FA’s main sources of evidence are the reports produced by the Interdisciplinary Group of Independent Experts (GIEI, by its initials in Spanish) – which was created in November 2014 through an agreement between the Inter American Court of Human Rights (IACHR), the Mexican State, and representatives of the disappeared students in Ayotzinapa – whose findings point to several wholes in the official investigations and raises several questions, all of which the government has chosen to ignore.
GIEI found that there were nine separate attacks between that Friday and Saturday in different places. This shows the scope and magnitude of operation that simply doesn’t match the authorities’ narrative. Also, the involvement of different police departments, including municipal, civil, and federal shows a level of coordination that suggest coordination at the central, or federal, level. Everything remains very confusing, but the FA reconstruction of events shed new light on the events of that night.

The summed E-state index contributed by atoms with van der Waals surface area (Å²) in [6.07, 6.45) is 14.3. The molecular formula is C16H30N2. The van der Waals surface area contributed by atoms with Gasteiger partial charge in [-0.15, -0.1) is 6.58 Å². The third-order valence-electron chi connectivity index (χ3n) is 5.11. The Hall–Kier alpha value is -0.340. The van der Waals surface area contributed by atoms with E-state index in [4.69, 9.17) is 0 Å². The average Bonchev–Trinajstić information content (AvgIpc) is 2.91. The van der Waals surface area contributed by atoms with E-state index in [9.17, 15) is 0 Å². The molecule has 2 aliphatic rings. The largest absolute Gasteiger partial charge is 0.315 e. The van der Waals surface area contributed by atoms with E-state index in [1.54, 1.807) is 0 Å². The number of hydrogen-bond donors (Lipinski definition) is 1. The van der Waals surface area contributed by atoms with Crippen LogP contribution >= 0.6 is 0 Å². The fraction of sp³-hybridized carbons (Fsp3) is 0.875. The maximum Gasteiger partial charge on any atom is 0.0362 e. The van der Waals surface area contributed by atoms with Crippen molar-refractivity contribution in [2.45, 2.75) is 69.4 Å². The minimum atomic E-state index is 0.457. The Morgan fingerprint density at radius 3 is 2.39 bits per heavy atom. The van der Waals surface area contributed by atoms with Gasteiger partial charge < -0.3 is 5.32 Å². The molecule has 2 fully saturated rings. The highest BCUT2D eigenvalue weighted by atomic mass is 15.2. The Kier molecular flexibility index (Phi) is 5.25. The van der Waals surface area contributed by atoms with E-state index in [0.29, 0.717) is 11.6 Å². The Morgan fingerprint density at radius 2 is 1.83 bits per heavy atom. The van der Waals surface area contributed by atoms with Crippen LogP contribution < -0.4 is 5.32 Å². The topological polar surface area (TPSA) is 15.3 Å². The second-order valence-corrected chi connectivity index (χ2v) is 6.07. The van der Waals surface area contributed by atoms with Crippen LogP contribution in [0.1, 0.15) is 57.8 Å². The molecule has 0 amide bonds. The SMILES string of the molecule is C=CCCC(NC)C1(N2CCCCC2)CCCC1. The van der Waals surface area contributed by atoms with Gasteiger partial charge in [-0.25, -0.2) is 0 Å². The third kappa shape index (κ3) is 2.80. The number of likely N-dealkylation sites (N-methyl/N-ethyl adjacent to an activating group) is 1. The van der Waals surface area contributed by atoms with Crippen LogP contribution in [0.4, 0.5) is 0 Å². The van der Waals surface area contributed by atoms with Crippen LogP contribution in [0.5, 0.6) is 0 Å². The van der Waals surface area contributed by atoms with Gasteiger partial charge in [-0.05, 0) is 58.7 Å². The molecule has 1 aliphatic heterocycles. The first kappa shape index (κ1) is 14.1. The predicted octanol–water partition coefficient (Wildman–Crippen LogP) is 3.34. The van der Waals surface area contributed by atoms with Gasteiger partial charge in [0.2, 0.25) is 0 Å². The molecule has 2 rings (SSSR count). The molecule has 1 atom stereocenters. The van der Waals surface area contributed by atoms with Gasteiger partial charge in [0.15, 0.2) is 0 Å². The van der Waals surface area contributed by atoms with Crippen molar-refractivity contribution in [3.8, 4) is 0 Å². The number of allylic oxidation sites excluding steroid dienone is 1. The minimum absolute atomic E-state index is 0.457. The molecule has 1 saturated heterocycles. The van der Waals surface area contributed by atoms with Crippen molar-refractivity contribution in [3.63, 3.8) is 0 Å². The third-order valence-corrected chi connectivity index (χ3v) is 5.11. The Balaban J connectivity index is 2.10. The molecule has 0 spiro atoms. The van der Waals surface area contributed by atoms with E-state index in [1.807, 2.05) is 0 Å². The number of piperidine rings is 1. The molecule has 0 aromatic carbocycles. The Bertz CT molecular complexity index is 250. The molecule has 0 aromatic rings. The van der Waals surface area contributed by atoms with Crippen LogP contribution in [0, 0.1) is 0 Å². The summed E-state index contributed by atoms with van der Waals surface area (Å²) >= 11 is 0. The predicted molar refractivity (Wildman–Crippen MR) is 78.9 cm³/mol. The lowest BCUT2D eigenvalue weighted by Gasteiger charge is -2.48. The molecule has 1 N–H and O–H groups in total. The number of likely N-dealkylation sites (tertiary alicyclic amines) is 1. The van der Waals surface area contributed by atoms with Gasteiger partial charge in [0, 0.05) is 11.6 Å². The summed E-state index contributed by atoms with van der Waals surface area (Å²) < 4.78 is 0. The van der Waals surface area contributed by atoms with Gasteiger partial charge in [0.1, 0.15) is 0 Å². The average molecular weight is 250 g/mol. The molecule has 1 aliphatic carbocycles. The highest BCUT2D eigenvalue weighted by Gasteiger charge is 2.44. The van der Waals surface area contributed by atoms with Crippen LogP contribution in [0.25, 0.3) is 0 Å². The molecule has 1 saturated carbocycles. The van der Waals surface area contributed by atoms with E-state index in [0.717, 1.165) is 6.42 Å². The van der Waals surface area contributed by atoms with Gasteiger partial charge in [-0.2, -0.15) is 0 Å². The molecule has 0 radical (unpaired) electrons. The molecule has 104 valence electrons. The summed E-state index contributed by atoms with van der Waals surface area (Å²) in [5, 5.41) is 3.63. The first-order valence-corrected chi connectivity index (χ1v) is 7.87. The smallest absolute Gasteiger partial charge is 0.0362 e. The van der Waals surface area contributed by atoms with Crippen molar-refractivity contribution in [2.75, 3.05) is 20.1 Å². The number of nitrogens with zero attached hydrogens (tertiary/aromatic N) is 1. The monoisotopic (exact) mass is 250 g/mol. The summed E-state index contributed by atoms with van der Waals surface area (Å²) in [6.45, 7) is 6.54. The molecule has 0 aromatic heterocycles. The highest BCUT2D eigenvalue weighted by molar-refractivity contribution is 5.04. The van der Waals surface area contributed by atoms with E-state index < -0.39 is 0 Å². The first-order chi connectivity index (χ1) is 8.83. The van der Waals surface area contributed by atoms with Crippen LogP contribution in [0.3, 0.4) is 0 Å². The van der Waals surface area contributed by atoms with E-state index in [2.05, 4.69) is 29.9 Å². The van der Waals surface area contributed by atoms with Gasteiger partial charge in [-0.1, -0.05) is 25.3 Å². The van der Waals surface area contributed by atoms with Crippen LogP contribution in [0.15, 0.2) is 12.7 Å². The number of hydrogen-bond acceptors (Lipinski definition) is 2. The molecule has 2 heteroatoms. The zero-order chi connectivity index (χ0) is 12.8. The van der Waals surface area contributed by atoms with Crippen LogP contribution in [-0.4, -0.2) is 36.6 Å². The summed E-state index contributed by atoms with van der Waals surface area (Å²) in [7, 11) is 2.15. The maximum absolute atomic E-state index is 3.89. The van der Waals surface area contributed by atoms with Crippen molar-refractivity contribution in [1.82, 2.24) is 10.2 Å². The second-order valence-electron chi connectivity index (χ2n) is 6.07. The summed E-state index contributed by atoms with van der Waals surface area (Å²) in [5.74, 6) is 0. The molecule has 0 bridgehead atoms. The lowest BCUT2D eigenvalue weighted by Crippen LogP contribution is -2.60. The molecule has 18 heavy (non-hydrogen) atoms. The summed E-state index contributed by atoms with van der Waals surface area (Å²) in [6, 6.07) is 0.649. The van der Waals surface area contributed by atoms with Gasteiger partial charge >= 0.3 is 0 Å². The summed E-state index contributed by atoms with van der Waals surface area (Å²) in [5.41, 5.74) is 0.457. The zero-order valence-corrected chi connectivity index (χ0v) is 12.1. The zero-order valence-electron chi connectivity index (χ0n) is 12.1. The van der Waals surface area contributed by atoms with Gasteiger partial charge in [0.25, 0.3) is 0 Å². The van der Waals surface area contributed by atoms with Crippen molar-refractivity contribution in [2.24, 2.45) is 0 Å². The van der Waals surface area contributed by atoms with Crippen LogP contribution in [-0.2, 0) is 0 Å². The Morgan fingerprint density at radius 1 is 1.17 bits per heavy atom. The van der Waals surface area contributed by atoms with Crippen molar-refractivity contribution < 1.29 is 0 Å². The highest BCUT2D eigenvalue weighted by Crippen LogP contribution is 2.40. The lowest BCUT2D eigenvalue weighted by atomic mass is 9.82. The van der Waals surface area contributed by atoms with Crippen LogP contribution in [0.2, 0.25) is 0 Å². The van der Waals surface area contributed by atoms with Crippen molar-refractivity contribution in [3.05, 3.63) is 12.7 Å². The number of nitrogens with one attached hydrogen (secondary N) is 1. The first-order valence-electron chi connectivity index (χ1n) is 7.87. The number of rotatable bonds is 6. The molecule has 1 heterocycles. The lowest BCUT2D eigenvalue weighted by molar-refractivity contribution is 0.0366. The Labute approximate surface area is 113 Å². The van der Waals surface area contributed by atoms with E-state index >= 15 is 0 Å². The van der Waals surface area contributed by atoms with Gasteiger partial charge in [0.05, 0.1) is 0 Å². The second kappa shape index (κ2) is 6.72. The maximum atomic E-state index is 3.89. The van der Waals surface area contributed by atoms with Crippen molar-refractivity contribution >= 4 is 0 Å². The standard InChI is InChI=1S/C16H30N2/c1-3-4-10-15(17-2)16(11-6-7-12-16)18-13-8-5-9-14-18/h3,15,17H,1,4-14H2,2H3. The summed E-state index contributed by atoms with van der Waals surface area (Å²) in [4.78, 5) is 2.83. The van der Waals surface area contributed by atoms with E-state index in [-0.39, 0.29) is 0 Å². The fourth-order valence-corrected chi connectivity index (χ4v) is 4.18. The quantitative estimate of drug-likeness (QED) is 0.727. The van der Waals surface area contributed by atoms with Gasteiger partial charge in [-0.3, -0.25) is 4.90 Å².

Forensic Architecture reconstruction
FA highlights five major shortcomings in the official investigations. First, the version of events the Office of the General Prosecutor presented in court fails to meet the evidence. This version confuses places, suppresses relevant scenes and events, confuses the times, and presents events that are physical impossible to have happened the way prosecutors described, just to name a few. The Office continues to defend this version of events, last present before a judge in December 2014, to this day. This version of events is so unsustainable that Forensic Architecture argues that “many of the defendants will easily be able to reverse the accusations eventually”, meaning that “the negligence in the investigation may cause that the Ayotzinapa case goes unpunished”, according to its report. The agency also found that the Office obtained confessions and declaration through “questionable methods”, such as coercion, which not only violates human rights, but also prevents the truth from surfacing.